Yesterday the Abingdon Share a Poem group met via zoom and read poems on the theme of Autumn.
Before lockdown, these meetings took place in the Hearth Room at St Ethelwold’s House, and we each paid £5 towards the hire of the room. Now the meeting are free and St Ethelwold’s House is not getting the income.
Most poems were by established poets, but some people read their own poems, and they were very enjoyable.
Pauline, who leads the group, read a poem she had written about Venus – the planet, seen early one morning. Justin read a poem about swallows preparing to leave. David read one on roasting chestnuts.
The garden at St Ethelwold’s is looking autumnal, but a lot of flowers still remain,
and there are vegetables ready to be dug.
After two poems on blackberry picking (Blackberry-Picking by Seamus Heaney and Blackberrying by Sylvia Plath), we got talking about the farm, on Milton Heights, where Pauline’s daughter had picked a lot of cherries this year. That reminded me I took two pictures through the hedge at that farm: one of blossoms in the spring, and one a few days ago, at the same location. It doesn’t look like the plums will be picked this year.
On 6th March 2008, The Abingdon Herald reported that the Abingdon Share a Poem group had produced a book for the Abingdon Arts Festival. The poetry group were 10 year old and still going strong. In September 2020 they are still going – if a little older.
At the September 2020 meeting of the group, on Zoom yesterday, Justin Gosling read one of his poems …
The Thames at Abingdon
I love the Thames at Abingdon –
The wintry roar below the weir;
The angry mud race swirling past
St Helen’s round to Culham Reach;
And then the surge to burst its banks
And seize the Isle of Andersey
And all the fields to Culham Bridge –
Triumphant arching salmon leap
From river to resplendent lake.
I love the lazy summer Thames,
Placid now between its banks,
With empty cartons, coots and cans
And boats and bottles bobbing by,
And regal swans
In stately eddies drifting down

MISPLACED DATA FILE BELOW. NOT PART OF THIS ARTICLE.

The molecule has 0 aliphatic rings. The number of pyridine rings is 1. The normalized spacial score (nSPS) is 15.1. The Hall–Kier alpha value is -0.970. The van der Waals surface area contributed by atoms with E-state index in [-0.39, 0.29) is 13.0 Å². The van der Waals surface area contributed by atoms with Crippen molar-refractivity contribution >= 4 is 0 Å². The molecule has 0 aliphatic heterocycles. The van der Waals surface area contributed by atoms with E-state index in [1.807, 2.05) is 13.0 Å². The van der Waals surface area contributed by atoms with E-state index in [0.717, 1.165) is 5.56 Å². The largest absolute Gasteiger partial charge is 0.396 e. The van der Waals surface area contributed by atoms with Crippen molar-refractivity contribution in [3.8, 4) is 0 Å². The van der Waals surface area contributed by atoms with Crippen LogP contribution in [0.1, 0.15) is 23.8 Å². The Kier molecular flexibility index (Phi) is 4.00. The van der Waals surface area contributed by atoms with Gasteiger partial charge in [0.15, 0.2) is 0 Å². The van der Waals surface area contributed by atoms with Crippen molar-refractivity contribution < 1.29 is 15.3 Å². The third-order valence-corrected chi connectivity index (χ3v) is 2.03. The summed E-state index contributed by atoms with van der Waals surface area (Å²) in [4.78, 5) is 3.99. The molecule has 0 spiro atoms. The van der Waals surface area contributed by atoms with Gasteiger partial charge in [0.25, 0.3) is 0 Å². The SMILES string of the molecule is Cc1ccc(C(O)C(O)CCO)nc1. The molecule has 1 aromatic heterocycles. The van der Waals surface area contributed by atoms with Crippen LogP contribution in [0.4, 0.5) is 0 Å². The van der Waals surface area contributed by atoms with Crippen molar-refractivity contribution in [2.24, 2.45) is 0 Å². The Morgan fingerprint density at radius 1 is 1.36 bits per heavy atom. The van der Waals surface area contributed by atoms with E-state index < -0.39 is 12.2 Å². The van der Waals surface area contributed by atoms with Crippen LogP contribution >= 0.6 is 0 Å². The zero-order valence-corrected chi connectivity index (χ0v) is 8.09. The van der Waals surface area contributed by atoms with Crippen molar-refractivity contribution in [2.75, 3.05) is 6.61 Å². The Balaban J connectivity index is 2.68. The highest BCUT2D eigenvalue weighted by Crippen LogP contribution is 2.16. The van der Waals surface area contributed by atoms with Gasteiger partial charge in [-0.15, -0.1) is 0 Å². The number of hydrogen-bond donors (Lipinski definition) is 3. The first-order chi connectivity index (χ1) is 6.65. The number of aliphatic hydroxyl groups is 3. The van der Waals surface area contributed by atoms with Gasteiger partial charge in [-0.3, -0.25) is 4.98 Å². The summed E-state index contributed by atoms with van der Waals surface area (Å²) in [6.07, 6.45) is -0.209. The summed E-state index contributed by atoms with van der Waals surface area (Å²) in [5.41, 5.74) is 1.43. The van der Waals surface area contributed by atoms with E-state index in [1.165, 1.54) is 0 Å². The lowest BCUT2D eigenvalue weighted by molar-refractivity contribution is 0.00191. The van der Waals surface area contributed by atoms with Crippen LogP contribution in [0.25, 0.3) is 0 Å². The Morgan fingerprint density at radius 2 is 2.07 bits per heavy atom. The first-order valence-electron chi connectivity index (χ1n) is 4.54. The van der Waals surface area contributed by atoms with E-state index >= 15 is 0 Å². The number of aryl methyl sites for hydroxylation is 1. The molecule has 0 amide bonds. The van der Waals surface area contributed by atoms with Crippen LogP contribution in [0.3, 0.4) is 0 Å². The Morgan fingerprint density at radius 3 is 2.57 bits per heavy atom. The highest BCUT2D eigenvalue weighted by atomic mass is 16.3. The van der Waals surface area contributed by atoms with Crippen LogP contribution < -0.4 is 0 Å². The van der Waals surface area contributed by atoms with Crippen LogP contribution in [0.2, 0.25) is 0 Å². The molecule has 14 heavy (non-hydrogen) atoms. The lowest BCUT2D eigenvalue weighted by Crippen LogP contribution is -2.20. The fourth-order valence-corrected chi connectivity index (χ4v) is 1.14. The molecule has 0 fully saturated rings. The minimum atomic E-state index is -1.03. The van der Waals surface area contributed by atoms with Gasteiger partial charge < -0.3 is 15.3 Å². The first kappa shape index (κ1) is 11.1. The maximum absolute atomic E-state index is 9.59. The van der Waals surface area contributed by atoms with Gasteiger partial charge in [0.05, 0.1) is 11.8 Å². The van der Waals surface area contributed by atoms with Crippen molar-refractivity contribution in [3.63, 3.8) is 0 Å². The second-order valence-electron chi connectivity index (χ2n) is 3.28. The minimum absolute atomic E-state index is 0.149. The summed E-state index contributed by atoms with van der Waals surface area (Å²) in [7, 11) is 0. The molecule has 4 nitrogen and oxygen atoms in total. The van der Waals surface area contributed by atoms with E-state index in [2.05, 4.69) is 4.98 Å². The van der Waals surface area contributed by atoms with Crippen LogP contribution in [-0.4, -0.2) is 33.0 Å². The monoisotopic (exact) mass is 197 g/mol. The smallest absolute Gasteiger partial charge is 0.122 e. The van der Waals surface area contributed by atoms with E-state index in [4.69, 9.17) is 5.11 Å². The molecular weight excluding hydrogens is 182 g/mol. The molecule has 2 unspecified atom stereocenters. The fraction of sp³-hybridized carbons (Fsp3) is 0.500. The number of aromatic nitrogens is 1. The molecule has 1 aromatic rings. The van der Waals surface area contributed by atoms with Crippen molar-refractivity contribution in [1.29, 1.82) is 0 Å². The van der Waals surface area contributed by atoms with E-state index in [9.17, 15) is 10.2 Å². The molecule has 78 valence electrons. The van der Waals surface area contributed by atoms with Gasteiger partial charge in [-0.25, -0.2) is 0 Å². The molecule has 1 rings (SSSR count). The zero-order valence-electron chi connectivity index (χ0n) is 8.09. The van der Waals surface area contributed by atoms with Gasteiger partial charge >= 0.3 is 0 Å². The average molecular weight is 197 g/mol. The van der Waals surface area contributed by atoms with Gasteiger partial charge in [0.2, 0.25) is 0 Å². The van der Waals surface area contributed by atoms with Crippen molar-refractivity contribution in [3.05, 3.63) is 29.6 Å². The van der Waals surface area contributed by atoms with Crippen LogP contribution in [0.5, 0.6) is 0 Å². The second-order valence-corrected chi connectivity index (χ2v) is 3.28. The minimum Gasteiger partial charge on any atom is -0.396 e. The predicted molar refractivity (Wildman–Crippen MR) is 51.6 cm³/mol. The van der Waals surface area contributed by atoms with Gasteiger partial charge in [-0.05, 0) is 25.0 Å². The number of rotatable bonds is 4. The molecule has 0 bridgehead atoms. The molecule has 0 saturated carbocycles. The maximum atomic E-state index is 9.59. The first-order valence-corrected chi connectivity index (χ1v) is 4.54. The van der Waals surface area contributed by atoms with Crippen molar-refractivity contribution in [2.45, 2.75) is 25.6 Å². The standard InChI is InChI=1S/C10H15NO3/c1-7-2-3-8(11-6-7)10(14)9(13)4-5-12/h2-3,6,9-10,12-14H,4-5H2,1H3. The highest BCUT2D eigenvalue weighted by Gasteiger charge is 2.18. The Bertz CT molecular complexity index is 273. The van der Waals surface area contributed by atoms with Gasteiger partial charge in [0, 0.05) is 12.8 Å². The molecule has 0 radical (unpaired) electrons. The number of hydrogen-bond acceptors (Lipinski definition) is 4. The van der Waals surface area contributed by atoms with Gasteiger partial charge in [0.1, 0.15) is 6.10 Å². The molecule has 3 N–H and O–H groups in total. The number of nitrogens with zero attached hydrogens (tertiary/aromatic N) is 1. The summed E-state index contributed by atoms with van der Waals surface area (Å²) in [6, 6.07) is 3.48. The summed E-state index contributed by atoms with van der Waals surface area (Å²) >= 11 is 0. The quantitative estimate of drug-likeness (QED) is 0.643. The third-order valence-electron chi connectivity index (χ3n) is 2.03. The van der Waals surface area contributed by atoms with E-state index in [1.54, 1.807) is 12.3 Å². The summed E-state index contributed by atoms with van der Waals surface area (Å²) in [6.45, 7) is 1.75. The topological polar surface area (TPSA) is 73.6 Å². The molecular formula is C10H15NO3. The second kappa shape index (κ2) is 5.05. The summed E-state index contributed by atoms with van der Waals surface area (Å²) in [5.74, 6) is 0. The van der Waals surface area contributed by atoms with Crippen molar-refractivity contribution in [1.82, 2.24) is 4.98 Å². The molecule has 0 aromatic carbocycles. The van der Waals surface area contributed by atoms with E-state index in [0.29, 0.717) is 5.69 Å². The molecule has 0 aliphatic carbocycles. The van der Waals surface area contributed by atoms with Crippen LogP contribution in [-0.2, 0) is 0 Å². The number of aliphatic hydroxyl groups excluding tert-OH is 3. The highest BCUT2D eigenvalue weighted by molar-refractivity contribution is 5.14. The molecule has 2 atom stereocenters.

Between the meadows and the town.
I love the cool autumnal Thames,
Still beneath the thin white mist;
And far, yet near, the cooling towers,
Each with its plume of shining cloud;
The guardsman poplars, tall and bare,
Turned copper by the sinking sun.
Stormy, empty, busy, calm –
I love the Thames at Abingdon.
© Justin Gosling
I am always interested to discover old Abingdon poems and verses and recently found a verse in a book on The Abingdon Fire Service (1871 – 1945) by John Hooke.
During WWII the Abingdon Fire Service helped in the national effort and went to places to put out the fires after the Blitz bombing. They arrived in Coventry after a 60 mile journey. It was complete chaos. ‘See those Almshouses, Leslie, the incendiaries have only just started their work of destruction. We could put them out with a drop of water – but there is no water in the mains. Look out! A stick of bombs fall on the cross roads where we had been standing only seconds before, two firemen just disappear.’
Town fire services were nationalised for greater efficiency and central control and to ensure uniform standards. The Abingdon Fire Service became part of National Fire Service No 15 (Berkshire, Buckinghamshire and Oxfordshire).
Getting water appeared a problem for the fire service. In Abingdon a static water tank was put in the Market Square and aroused some criticism. A verse appeared in the North Berks Herald and is reprinted in the book …
A hole has appeared in the Market Square!
Now who in the deuce could have put it there?
Everyone is ‘hollering out’
And asking ‘What is it all about?’
The ‘whole thing seems extremely rum
Oh! Is it to be an aquarium?
Or maybe a Lido they’ll install
(High diving from the old Town Hall!)
That time of year thou mayst in me behold
When yellow leaves, or none, or few, do hang
Upon those boughs which shake against the cold,
Bare ruined choirs, where late the sweet birds sang.
In me thou see’st the twilight of such day
As after sunset fadeth in the west;
Which by and by black night doth take away,
Death’s second self, that seals up all in rest.
In me thou see’st the glowing of such fire,
That on the ashes of his youth doth lie,
As the deathbed whereon it must expire,
Consumed with that which it was nourished by.
This thou perceiv’st, which makes thy love more strong,
To love that well which thou must leave ere long.
William Shakespeare (Sonnet 73)